Kristine Kathryn Rusch: The Freelancer's Survival Guide [Third Edition, 2013; also online]. Business book for authors and other freelancers; includes lots of autobiographical anecdotes. Most people become freelancers without any idea of how to run a business. They learn in the school of hard knocks. Kristine Kathryn Rusch has taken the school of hard knocks and made it into one of the most useful business books written in years. (That's the official, effusive blurb, but it's true.)

duskpeterson: (winter sled)
For those of you who don't follow me regularly, I mostly read older fiction (late nineteenth century to mid twentieth century), historical fiction, historical speculative fiction (historical fantasy, etc.), juvenile fiction, and various types of gay fiction (especially original slash). But sometimes I read other stuff too.


Older writings )
Current fiction )
Blogs )
Podcasts )
Videos/TV/film (no spoilers) )

Do you folks know of any stories etc. to recommend?
duskpeterson: An apprentice builds a boat as a man looks on. (Default)
Rolf and Ranger: Silver Bullet - Everest (Falls Chance Ranch series; gay adventure; online fiction; also available in ebook formats through their forum, which anyone may join).

The novel tells of a long-time adventurer's quest to climb Mount Everest alongside his life partner. Amidst the dangers and joys of the journey, the protagonist realizes that he must come to terms with his inner demons.

A cracking good adventure and amazingly moving novel, due to the concrete details, slowly growing suspense, and careful pacing of the character development alongside the thrills of the climb. That Silver Bullet - Everest is a parallel novel to the breathtaking Silver Bullet - Ranch novel (the Ranch novel is first chronologically, if you want to read them in order) is icing on a very tasty cake.
duskpeterson: (autumn acorn)
"So, yeah, I'm thinking fanfic is a younger person's game - it's for people who can scan their Twitter, scroll through their Tumblr, bash out a Facebook status without looking, take a quick gander at their RSS feed, do an LJ update crossposted to their Dreamjournal, edit a fanvid and watch the next ep/installment of fill-in-the-blank before it airs anywhere, while doing whatever they do for a living and having a life. All at the same time."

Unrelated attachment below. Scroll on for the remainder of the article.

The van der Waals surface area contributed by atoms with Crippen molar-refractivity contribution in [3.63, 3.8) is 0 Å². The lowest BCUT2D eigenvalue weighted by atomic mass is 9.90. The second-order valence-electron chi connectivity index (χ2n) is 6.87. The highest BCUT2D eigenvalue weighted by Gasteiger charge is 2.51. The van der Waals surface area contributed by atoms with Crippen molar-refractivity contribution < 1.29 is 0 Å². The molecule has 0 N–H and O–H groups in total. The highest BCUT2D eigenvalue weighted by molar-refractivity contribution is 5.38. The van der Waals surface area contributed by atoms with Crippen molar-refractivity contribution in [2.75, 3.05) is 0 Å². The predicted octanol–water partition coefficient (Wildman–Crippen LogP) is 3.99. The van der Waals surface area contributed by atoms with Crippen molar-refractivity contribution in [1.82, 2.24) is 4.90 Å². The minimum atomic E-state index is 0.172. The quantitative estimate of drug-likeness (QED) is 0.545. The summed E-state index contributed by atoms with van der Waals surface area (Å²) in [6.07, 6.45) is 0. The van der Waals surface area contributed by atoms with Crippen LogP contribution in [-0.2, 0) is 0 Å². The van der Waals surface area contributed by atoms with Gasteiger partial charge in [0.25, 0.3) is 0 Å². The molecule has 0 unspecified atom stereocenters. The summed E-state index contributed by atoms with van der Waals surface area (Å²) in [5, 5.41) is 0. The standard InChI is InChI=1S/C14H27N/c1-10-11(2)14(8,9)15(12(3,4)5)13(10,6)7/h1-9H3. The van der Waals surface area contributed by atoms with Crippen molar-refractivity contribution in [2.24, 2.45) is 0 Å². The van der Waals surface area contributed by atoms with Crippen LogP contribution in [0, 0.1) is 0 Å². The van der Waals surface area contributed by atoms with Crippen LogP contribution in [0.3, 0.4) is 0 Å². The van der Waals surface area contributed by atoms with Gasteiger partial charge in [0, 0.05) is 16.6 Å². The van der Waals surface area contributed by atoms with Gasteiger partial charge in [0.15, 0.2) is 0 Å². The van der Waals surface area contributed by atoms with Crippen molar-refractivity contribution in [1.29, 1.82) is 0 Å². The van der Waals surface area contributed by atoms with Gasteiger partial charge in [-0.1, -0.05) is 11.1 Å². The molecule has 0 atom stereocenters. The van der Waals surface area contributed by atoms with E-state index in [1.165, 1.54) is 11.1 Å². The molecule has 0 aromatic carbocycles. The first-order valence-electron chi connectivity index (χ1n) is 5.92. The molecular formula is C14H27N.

--Heartofslash.


My professional work last month )
Series bible )
Covers and props; or, The Trouble with Trivets )
The final total after three months of decluttering books )
A book that passed my test for 'Gosh, I Must Buy This *Now*' )
duskpeterson: (autumn acorn)
"The thing about reading fanfic (and original slash fic) is that you get used to that particular writing/reading culture after a while. You get used to the frank discussions of sexuality and kink, the close attention to diversity and social justice issues in the text, the unrestrained creativity when it comes to plot. The most amazing, creative, engaging stories I've ever read have almost all been fanfiction, and I think part of that is because there’s no limitations placed on the authors. They’re writing purely out of joy and love for the world and its characters, with no concerns about selling the finished product. The only limit is their imagination.

"Next to that, most mainstream fiction starts tasting like Wonder Bread, you know?"

--Cordelia Kingsbridge.


My professional work last month )
A few factoids about my latest Eternal Dungeon novel, 'Checkmate' )
Posting online fic again! Man, that feels good )
Prop-shopping at antique stores )
My decluttering of books last month )
My web addiction last month )
My family and leisure time last month )
A banner month for good reading )